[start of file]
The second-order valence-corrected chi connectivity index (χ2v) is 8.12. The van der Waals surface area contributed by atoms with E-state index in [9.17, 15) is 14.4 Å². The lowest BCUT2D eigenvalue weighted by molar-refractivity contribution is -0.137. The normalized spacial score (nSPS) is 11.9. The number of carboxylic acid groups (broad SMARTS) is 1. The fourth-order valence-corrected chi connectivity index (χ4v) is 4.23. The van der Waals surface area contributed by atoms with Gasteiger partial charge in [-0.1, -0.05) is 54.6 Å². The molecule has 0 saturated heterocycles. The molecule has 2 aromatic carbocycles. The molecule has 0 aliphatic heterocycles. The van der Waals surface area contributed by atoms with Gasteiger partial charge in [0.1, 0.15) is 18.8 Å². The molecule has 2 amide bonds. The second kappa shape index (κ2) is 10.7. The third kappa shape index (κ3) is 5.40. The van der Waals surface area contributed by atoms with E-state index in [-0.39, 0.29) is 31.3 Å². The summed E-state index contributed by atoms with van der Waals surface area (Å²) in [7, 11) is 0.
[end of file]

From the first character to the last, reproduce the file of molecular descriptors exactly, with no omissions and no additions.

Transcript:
The second-order valence-corrected chi connectivity index (χ2v) is 8.12. The van der Waals surface area contributed by atoms with E-state index in [9.17, 15) is 14.4 Å². The lowest BCUT2D eigenvalue weighted by molar-refractivity contribution is -0.137. The normalized spacial score (nSPS) is 11.9. The number of carboxylic acid groups (broad SMARTS) is 1. The fourth-order valence-corrected chi connectivity index (χ4v) is 4.23. The van der Waals surface area contributed by atoms with Gasteiger partial charge in [-0.1, -0.05) is 54.6 Å². The molecule has 0 saturated heterocycles. The molecule has 2 aromatic carbocycles. The molecule has 0 aliphatic heterocycles. The van der Waals surface area contributed by atoms with Gasteiger partial charge in [0.1, 0.15) is 18.8 Å². The molecule has 2 amide bonds. The second kappa shape index (κ2) is 10.7. The third kappa shape index (κ3) is 5.40. The van der Waals surface area contributed by atoms with E-state index in [-0.39, 0.29) is 31.3 Å². The summed E-state index contributed by atoms with van der Waals surface area (Å²) in [7, 11) is 0.